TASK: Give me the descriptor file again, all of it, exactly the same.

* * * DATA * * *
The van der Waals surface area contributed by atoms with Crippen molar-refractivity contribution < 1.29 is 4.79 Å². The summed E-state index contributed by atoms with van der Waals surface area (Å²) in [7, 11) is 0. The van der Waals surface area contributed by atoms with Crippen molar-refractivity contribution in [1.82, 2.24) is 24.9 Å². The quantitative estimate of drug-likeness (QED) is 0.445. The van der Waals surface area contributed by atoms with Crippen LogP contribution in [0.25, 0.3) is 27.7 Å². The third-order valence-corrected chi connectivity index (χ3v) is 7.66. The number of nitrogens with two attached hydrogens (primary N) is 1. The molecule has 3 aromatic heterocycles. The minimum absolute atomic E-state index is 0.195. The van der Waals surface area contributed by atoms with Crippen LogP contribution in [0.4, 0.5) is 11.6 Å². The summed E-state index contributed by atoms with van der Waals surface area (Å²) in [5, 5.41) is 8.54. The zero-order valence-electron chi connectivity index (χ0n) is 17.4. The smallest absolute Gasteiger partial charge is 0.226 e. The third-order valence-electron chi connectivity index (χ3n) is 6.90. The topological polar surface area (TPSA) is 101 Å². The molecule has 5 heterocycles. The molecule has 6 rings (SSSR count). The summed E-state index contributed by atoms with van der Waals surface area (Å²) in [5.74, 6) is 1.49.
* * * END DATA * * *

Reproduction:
The van der Waals surface area contributed by atoms with Crippen molar-refractivity contribution < 1.29 is 4.79 Å². The summed E-state index contributed by atoms with van der Waals surface area (Å²) in [7, 11) is 0. The van der Waals surface area contributed by atoms with Crippen molar-refractivity contribution in [1.82, 2.24) is 24.9 Å². The quantitative estimate of drug-likeness (QED) is 0.445. The van der Waals surface area contributed by atoms with Crippen LogP contribution in [0.25, 0.3) is 27.7 Å². The third-order valence-corrected chi connectivity index (χ3v) is 7.66. The number of nitrogens with two attached hydrogens (primary N) is 1. The molecule has 3 aromatic heterocycles. The minimum absolute atomic E-state index is 0.195. The van der Waals surface area contributed by atoms with Crippen LogP contribution in [0.4, 0.5) is 11.6 Å². The summed E-state index contributed by atoms with van der Waals surface area (Å²) in [5, 5.41) is 8.54. The zero-order valence-electron chi connectivity index (χ0n) is 17.4. The smallest absolute Gasteiger partial charge is 0.226 e. The third-order valence-electron chi connectivity index (χ3n) is 6.90. The topological polar surface area (TPSA) is 101 Å². The molecule has 5 heterocycles. The molecule has 6 rings (SSSR count). The summed E-state index contributed by atoms with van der Waals surface area (Å²) in [5.74, 6) is 1.49.